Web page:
Wellbeing is experienced every second. Whether it's good or bad, it's always there.
Zoom in to understand wellbeing in specific areas of your life - like at work.
Each person working in a team, organization or company experiences both:
However, they don't exist in isolation from each other.
What happens in your personal life and your life at work, interact and influence each other in a two-way flow.
The key feature of this two-way flow is the importance of personal wellbeing.
If wellbeing is like a building, personal wellbeing is the foundation - and workplace wellbeing is built on top of this foundation.
This isn't just a matter of things such as work-life balance (as important as this is) - it's more fundamental, such as
In the same way as each individual person has their own personal and workplace wellbeing - each team, organization, or company, as a whole entity, has its own aggregated personal and workplace wellbeing.
The wellbeing of a workplace, as a whole entity, is made up of the sum total wellbeing of all the people working there.
MAP helps your people to zoom in on their wellbeing, measure it, understand its causes, and develop the know-how to be happier.
We need an approach that recognizes that staff are individuals whose working lives are inextricably intertwined with their personal lives.
Scientists have found that happiness and wellbeing are determined by a combination of:
Genes + Non-genetic factors
Genes are responsible for an estimated 40% of your wellbeing. They determine, for example, the tendency for your personality to express happiness.
Non-genetic factors that determine happiness and wellbeing levels can be improved and lead to positive outcomes.
MAP is a unique and scientifically validated wellbeing assessment tool for teams and organizations because it can improve your team’s wellbeing by assessing, measuring, tracking and influencing many different non-genetic factors.
The science shows that better wellbeing in a workplace improves the likelihood of work-related positive outcomes
Better wellbeing in a workplace is not a guarantee of success for a team, organization or company.
Outside circumstances like a loss of funding, covid-19, or an economic recession are clearly crucial factors.
Yet the science shows that - all other things being equal - better wellbeing in a workplace improves the likelihood of work-related positive outcomes.
At the same time, happiness and wellbeing are not based on being cheerful, joyous, and content all the time.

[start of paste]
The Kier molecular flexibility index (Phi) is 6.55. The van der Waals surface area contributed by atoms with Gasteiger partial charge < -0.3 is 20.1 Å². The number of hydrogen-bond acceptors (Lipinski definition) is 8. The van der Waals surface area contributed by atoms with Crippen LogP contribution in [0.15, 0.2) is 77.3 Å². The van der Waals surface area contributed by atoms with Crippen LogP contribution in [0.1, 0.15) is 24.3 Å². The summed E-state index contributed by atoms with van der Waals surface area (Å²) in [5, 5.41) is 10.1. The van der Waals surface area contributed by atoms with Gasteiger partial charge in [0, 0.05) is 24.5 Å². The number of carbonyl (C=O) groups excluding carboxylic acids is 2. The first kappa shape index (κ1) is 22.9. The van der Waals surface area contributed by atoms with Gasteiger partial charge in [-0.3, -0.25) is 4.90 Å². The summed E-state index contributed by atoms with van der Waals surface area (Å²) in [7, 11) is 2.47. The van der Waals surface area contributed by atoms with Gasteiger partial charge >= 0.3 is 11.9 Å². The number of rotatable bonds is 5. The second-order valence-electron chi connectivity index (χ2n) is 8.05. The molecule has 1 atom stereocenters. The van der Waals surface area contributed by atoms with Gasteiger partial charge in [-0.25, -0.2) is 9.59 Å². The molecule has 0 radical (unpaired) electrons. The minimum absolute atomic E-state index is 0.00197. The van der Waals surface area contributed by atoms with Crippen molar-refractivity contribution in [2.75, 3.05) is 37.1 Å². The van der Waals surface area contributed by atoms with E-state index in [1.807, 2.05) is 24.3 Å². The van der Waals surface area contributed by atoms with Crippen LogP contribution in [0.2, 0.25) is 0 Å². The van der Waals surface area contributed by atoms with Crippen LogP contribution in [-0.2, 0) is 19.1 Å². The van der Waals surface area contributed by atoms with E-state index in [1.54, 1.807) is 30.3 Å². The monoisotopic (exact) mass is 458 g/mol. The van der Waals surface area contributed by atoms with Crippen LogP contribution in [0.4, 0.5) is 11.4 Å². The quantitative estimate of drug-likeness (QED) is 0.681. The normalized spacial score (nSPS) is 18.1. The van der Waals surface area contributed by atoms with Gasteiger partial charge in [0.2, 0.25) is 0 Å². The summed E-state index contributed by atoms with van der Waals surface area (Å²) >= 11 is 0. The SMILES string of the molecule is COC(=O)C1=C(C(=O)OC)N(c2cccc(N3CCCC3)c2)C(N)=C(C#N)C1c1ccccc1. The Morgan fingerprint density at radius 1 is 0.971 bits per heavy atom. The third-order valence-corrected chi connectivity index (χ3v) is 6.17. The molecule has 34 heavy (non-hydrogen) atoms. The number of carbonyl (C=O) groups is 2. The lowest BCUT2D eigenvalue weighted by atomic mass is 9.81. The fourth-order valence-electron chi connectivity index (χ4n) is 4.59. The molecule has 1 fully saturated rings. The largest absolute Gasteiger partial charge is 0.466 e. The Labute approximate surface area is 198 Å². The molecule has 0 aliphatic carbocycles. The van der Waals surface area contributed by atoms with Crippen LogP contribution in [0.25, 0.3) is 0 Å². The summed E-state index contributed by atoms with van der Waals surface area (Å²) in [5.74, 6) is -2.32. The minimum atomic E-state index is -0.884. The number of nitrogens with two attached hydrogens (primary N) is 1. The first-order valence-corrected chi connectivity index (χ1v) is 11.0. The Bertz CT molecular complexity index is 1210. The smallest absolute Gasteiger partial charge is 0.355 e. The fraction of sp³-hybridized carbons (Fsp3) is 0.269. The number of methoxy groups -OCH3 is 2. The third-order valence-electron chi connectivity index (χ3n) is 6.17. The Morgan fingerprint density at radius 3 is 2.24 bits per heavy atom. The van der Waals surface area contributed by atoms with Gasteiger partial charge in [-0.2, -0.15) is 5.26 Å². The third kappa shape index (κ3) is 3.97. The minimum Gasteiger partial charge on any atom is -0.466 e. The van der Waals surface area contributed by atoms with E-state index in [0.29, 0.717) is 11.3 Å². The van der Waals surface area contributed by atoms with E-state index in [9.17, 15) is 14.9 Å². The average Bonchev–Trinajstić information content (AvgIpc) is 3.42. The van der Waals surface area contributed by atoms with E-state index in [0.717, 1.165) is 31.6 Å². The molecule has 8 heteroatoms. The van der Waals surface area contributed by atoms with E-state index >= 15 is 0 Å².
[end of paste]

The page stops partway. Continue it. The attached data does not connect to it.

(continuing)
They're about experiencing a wide range of emotions and experiences, dealing with both the good and the bad.
At MAP we see that the easiest and most effective way to be happy is to create balance and be centered in your life as an individual and in the workplace, as a whole entity.
“People have grown no happier in the last fifty years, even as average incomes have more than doubled. What is going on?”
In the modern era both economists and psychologists have shown the way on the importance of happiness and wellbeing.
GDP (Gross Domestic Product) was developed in the 1930s to measure economic production. But for decades it was incorrectly used - under the title 'living standards - to indicate wellbeing', when clearly GDP is just an objective wellbeing measure.
Twenty years ago, economists, then governments, recognized the need to improve their understanding of happiness and wellbeing.
As Professor Richard Layard, Director of the Wellbeing Programme at the London School of Economics, asked in his 2006 book Happiness - Lessons from a New Science
“There is a paradox at the heart of our lives...as societies become richer, they do not become happier. All the evidence shows that on average people have grown no happier in the last fifty years, even as average incomes have more than doubled. What is going on?”
For psychologists the importance of happiness and wellbeing was kick started in the late 1990s with the development of positive psychology.
It was led by pioneers such as Martin Seligman, Professor of Psychology at the University of Pennsylvania, who said:
“For the last half century psychology has been consumed with a single topic only - mental illness”
Psychologists were urged to continue the earlier missions of psychology of nurturing talent and improving normal life.
As another pioneer, Ed Diener, Professor of Psychology at the University of Illinois, wrote in the 2011 book Happiness: Unlocking the mysteries of psychological wealth:
“Psychological wealth includes...
...life satisfaction, the feeling that life is full of meaning, a sense of engagement in interesting activities, the pursuit of important goals, the experience of positive emotional feelings and a sense of spirituality that connects people to things larger than themselves.”
Happiness and wellbeing is not a fringe, alternative movement.
Leading contributors to research and implementation currently include:
MAP understands the mechanisms that drive happiness and wellbeing in your personal life and how it influences your work life
Happiness and wellbeing are such rapidly growing fields, there are now at least 60 subjective wellbeing measuring tools alone used in research.
Many strategies and courses are also available to help improve happiness. Many of them focus on positive psychology, which magnifies the positive aspects of the human experience that make a life worth living, increase mental health, life-satisfaction, resilience and focuses on wellbeing at both the individual and social level.
MAP is a unique tool because it:
MAP starts with a scientifically validated measurement of current wellbeing for:
Then it offers each team member and the team’s leader scientifically validated assessments, insights and tools to improve happiness and wellbeing through:
“Workplaces think of wellbeing as health or mental health.”
“However, this does not capture the components of wellbeing like self-fulfilment, engagement, flourishing, and opportunity.”